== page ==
Find the cleanest, safest beaches with updated Swim Guide app
The free app covers 5,000 beaches across North America.
Tue, Jun 18, 2013 at 11:12 AM
Beach season is upon us, but is the water at your local beach safe? You can find out with the click of a button through the newly updated Swim Guide app from the Waterkeeper Alliance.
The free app contains detailed information about more than 5,000 beaches in North America, more than three times as many that were available in the first version of the app, which launched last summer. It is available for both iPhones and Android devices, as well as online at theswimguide.org.
The app is remarkably user-friendly. It automatically shows you the beaches closest to your current location, or you can search by beach name or area. The list of beaches displays green, yellow and red swimming icons, indicating if the water is safe or possibly toxic. More detailed information about each beach presents its history, indicating how many days in the past year the waters were safe for swimming. Users can also upload their own photos of the beach or scroll through photos uploaded by other people.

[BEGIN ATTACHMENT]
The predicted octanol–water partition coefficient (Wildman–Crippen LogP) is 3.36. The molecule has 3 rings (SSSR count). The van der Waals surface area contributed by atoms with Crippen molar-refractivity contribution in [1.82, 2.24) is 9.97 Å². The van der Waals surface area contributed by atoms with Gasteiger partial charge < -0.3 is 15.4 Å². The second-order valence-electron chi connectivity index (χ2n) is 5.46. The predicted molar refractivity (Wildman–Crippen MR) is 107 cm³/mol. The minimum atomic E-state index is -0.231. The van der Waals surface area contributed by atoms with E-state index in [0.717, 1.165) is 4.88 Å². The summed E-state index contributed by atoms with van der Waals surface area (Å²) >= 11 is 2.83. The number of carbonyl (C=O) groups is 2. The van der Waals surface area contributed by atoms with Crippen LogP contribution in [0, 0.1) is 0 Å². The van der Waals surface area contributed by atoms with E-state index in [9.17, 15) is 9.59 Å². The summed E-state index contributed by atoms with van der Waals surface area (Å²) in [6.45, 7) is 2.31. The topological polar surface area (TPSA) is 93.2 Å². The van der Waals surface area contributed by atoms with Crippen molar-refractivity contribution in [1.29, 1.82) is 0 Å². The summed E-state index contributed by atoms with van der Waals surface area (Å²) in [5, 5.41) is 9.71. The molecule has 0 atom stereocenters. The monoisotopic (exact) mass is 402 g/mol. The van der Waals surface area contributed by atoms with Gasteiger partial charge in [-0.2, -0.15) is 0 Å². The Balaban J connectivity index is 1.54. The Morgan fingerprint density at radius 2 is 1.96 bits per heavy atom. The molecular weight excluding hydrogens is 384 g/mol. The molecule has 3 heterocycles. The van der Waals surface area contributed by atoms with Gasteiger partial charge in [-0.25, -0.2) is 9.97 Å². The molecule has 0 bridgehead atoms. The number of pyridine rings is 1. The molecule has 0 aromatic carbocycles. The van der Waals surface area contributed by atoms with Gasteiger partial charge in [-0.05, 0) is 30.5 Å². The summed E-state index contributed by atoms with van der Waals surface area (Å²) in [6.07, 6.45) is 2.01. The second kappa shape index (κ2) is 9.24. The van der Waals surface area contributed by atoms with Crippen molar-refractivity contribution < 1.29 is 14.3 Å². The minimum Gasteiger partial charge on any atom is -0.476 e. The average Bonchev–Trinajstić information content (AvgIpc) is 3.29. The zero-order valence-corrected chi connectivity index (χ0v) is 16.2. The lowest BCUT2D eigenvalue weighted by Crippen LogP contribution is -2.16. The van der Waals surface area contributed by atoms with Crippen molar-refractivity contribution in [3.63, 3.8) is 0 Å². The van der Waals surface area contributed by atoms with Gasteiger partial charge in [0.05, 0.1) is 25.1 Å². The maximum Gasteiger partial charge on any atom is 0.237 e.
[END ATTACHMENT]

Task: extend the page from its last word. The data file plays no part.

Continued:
The app also lets users report any pollution they observe, helping to keep the information fresh and up to date. More than 200 local riverkeeper and coastal organizations throughout the country also update the app with current conditions and historical information.
According to the Waterkeeper Alliance, millions of people in North America get sick from swimming in polluted waters every year, something this app hopes to help prevent. They also hope to use the app as a way to encourage discussion about clean water. "An informed public is the foundation stone of a functioning democracy by making water quality data easily available," the organization's president, Robert F. Kennedy Jr., said in a news release. "This app will promote healthy public debate about the costs of pollution to our communities."
You can get a closer view of the app in this video endorsement from "Criminal Minds" stars A.J. Cook and Matthew Gray Gubler:
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